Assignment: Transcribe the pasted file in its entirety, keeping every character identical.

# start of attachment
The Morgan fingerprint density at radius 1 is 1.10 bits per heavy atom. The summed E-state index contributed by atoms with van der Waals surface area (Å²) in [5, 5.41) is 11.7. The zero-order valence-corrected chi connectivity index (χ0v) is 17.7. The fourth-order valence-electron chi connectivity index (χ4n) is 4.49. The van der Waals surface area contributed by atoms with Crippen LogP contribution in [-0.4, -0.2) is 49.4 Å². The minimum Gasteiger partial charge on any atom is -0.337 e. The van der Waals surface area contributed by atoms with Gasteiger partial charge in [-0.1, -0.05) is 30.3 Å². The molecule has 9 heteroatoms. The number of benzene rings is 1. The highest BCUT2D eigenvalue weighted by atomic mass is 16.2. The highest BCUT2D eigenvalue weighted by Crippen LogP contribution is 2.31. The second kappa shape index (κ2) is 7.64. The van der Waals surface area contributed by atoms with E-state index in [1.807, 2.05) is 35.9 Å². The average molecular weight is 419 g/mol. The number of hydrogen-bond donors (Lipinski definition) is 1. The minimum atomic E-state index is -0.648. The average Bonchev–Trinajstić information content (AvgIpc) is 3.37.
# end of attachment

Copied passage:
The Morgan fingerprint density at radius 1 is 1.10 bits per heavy atom. The summed E-state index contributed by atoms with van der Waals surface area (Å²) in [5, 5.41) is 11.7. The zero-order valence-corrected chi connectivity index (χ0v) is 17.7. The fourth-order valence-electron chi connectivity index (χ4n) is 4.49. The van der Waals surface area contributed by atoms with Crippen LogP contribution in [-0.4, -0.2) is 49.4 Å². The minimum Gasteiger partial charge on any atom is -0.337 e. The van der Waals surface area contributed by atoms with Gasteiger partial charge in [-0.1, -0.05) is 30.3 Å². The molecule has 9 heteroatoms. The number of benzene rings is 1. The highest BCUT2D eigenvalue weighted by atomic mass is 16.2. The highest BCUT2D eigenvalue weighted by Crippen LogP contribution is 2.31. The second kappa shape index (κ2) is 7.64. The van der Waals surface area contributed by atoms with E-state index in [1.807, 2.05) is 35.9 Å². The average molecular weight is 419 g/mol. The number of hydrogen-bond donors (Lipinski definition) is 1. The minimum atomic E-state index is -0.648. The average Bonchev–Trinajstić information content (AvgIpc) is 3.37.